Tag Archives: Oral health

Uncertain outlook for pediatric dental benefits in a post-ACA world

Mary Otto

About Mary Otto

Mary Otto, a Washington, D.C.-based freelancer, is AHCJ's topic leader on oral health, curating related material at healthjournalism.org. She welcomes questions and suggestions on oral health resources at mary@healthjournalism.org.

Oral health advocates are closely watching Capitol Hill.

Many are worried about the future of children’s dental benefits under proposed Republican plans to repeal or replace the Patient Protection and Affordable Care Act (ACA). Continue reading

Don’t forget about oral health when reporting on the latest dietary guidelines

Mary Otto

About Mary Otto

Mary Otto, a Washington, D.C.-based freelancer, is AHCJ's topic leader on oral health, curating related material at healthjournalism.org. She welcomes questions and suggestions on oral health resources at mary@healthjournalism.org.

Photo: Ana Ulin via Flickr

Photo: Ana Ulin via Flickr

Every five years, the federal government comes out with a new edition of its dietary guidelines. The official nutritional recommendations help shape America’s school lunch menus, influence grocery shopping trends, and of course, generate a flurry of news coverage.

The big question for reporters – and their readers, listeners and viewers is always “what’s new?” Continue reading

States vary widely at providing better dental care to Medicaid adults

Mary Otto

About Mary Otto

Mary Otto, a Washington, D.C.-based freelancer, is AHCJ's topic leader on oral health, curating related material at healthjournalism.org. She welcomes questions and suggestions on oral health resources at mary@healthjournalism.org.

Photo: Parker Knight via Flickr

Photo: Parker Knight via Flickr

States across the country have shown progress in getting more Medicaid-eligible children into dental chairs in recent years.

Meanwhile, poor adults in many areas continue to go without care. A new study concludes that while 95 percent of American adults value keeping their mouths healthy, low-income adults often fail to achieve it. Continue reading

In heart of Silicon Valley, a chance to spot health gaps #ahcj15

Susan Heavey

About Susan Heavey

Susan Heavey, (@susanheavey) a Washington, D.C.-based journalist, is AHCJ’s topic leader on social determinants of health and curates related material at healthjournalism.org. She welcomes questions and suggestions on resources and tip sheets at determinants@healthjournalism.org.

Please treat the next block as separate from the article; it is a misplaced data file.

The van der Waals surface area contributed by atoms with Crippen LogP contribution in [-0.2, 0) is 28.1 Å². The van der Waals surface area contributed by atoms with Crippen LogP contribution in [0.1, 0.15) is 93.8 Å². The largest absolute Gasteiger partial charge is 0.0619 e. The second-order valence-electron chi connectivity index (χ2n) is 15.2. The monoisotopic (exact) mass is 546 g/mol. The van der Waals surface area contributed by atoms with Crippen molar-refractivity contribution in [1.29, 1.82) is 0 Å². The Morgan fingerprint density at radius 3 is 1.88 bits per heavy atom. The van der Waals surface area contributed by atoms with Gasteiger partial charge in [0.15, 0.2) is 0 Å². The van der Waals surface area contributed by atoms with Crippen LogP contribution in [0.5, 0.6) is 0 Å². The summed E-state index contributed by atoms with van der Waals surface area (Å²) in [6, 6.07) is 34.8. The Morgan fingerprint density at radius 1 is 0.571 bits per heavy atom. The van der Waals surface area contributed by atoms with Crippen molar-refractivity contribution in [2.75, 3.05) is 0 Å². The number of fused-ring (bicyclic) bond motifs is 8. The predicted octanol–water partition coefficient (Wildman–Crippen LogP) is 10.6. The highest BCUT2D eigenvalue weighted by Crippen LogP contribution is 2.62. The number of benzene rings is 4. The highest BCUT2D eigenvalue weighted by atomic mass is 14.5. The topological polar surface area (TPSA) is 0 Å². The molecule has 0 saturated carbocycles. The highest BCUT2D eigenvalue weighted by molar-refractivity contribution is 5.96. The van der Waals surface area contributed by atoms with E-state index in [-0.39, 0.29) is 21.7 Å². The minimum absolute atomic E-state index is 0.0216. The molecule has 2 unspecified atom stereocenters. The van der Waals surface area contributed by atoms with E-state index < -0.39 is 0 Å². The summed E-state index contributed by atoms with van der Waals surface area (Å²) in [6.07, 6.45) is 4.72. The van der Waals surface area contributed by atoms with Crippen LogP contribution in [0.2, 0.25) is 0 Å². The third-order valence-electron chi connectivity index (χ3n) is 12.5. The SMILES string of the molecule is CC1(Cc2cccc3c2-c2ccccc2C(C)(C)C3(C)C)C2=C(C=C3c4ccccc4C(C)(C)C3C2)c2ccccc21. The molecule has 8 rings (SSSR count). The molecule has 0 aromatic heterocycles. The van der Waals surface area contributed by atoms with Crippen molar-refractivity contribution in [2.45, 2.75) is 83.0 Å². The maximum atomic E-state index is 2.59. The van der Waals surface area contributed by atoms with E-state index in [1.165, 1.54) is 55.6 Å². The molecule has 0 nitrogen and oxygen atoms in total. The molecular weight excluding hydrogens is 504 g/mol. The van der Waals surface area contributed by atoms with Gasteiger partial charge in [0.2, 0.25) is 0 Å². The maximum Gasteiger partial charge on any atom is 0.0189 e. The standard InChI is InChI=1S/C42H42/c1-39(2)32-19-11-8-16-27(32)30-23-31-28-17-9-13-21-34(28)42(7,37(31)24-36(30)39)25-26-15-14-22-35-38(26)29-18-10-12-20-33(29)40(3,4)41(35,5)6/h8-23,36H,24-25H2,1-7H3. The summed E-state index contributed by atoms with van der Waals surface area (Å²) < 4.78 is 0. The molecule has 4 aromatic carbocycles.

Silicon Valley is the place of tech dreams and data wonders. But the city – one of the nation’s wealthiest areas – is also home to underlying health gaps. So perhaps it’s a fitting place to also examine the haves-and-have-nots of health care at AHCJ’s annual conference this week.

Sheree Crute

Sheree Crute

On Saturday, presenters will discuss how an area can suffer from health disparities when it comes to what care patients receive and how. In the session, “One Community, Two Worlds: Reporting on Health Inequality,” Luisa Buada, a registered nurse and chief executive of Ravenswood Family Health Center in East Palo Alto, California, and Sarah Reyes, regional program manager for The California Endowment’s Building Healthy Communities initiative, will join San Jose Mercury News reporter Tracy Seipel to guide journalists in understanding such gaps. Continue reading

Study: Sugar industry influenced plan to prevent tooth decay

Mary Otto

About Mary Otto

Mary Otto, a Washington, D.C.-based freelancer, is AHCJ's topic leader on oral health, curating related material at healthjournalism.org. She welcomes questions and suggestions on oral health resources at mary@healthjournalism.org.

Photo: Uwe Hermann via Flickr

Photo: Uwe Hermann via Flickr

Under the influence of the sugar industry decades ago, federal health officials stepped back from an ambitious campaign to wipe out tooth decay, according to a newly published study.

Researchers from the University of California, San Francisco, analyzed previously unexplored sugar industry documents from the 1960s and early 1970s to reach their conclusions. The paper describing the findings appeared in March in PLOS Medicine.

The documents trace industry interactions with the National Institute of Dental Research (now the National Institute of Dental and Craniofacial Research) during a period when health officials were planning to launch the National Caries Program, an initiative with a goal of eradicating tooth decay within a decade. Continue reading